How Nine Young Activists Changed American Schools
Civil rights icon to share triumph over segregation
TUESDAY, APRIL 3
Before lunch counter sit-ins and civil rights marches, nine gutsy black students climbed the steps to Central High School in Little Rock, Arkansas, where armed National Guardsmen blocked them from entering the all-white school.
It was high time someone tested the 1954 Supreme Court decision that unanimously declared "separate but equal" schools for black and white students unconstitutional. Taunted by racial slurs and confronted by an angry white mob, the students turned on their heels, took their battle to the courts with NAACP lawyers, and won. On September 23, 1957, President Dwight D. Eisenhower dispatched soldiers from the U. S. Army's 101st Airborne Division to accompany the students into school.
Carlotta Walls LaNier, the youngest of the Arkansas Nine, was only 14 years old. Bullied, harassed, and threatened with lynching, she persisted, even after her family's home was bombed, becoming the first black female to graduate from Central High School, in 1960.
Walls LaNier will share her personal story and inspire others to continue the fight for social justice when she speaks in Erie at Mercyhurst University's Mary D'Angelo Performing Arts Center. The event is a gift from Harborcreek resident Doris Cipolla in loving memory of her partner, Charlene M. Tanner, honoring their shared interest in social justice, peace, and the environment.
After graduating from Central High, Walls LaNier studied at Michigan State University before moving to Colorado, where she earned her bachelor's degree from Colorado State College, now the University of Northern Colorado. She, along with other members of the Little Rock Nine, is the recipient of the nation's highest civil honor, the Congressional Gold Medal, awarded by President Bill Clinton, the Springarn Medal from the NAACP, and the Lincoln Leadership Prize awarded by the Abraham Lincoln Presidential Library Foundation. Walls LaNier is the recipient of four honorary doctorate degrees and is an inductee in the Colorado Women's Hall of Fame.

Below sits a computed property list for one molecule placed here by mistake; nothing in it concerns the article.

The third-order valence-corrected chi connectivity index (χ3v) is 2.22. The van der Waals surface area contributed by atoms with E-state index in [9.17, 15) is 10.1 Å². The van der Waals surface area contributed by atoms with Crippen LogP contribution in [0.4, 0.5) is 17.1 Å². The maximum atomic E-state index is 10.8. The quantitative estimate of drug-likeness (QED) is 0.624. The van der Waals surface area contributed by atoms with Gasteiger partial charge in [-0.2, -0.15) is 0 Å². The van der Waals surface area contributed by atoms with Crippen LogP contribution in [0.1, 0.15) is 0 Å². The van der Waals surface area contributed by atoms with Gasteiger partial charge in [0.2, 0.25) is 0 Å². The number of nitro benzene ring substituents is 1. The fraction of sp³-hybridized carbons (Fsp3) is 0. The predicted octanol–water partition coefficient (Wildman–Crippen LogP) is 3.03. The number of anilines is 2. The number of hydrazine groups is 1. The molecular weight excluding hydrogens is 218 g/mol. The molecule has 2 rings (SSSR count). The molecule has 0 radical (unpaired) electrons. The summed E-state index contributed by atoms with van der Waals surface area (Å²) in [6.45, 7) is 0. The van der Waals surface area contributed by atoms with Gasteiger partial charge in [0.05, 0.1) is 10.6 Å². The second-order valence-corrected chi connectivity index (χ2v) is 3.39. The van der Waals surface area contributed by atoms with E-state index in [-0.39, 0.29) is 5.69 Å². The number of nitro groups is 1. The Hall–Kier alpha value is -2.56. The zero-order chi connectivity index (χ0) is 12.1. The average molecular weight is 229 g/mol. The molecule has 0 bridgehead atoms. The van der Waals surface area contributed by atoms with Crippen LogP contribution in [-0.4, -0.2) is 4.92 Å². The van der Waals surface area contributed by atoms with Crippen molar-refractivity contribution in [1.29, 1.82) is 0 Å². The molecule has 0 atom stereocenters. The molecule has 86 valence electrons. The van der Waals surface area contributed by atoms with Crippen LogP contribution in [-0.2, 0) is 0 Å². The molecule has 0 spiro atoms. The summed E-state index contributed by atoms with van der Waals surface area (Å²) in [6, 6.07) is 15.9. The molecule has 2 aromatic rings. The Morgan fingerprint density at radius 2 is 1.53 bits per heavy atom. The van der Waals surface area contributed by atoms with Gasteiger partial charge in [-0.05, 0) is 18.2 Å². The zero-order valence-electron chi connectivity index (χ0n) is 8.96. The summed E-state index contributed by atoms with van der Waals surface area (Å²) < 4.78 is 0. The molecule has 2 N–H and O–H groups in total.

A successful real estate broker for the company she founded 30 years ago, Walls LaNier is president of the Little Rock Nine Foundation. The Foundation is dedicated to education and to the proposition that racist ideology will not dictate educational policies and practices in the 21st century.
Her book for young readers, A Mighty Long Way, My Journey to Justice at Little Rock Central High School, includes an introduction by President Bill Clinton, former Arkansas governor. Today her school dress is in the Smithsonian's National Museum of American History.
Walls LaNier's visit to Erie is an opportunity to ask, What can we do, alone and with others, to confront racism? How can we stem what some say is an alarming return to segregation within American schools? How can we as individuals and as citizens make a positive difference in our schools, communities, and nation?
Thurgood Marshall, the young attorney with the NAACP Legal Defense and Education Fund who successfully argued Brown v Board of Education of Topeka before the United States Supreme Court — and later became the first African-American Associate Justice of the Supreme Court (1967-1991) — has some advice:
"Where you see wrong or inequality or injustice, speak out, because this is your country. This is your democracy. Make it. Protect it. Pass it on."
7 p.m. // Mary D'Angelo Performing Arts Center, Mercyhurst University, 501 East 38th Street // free tickets at PAC box office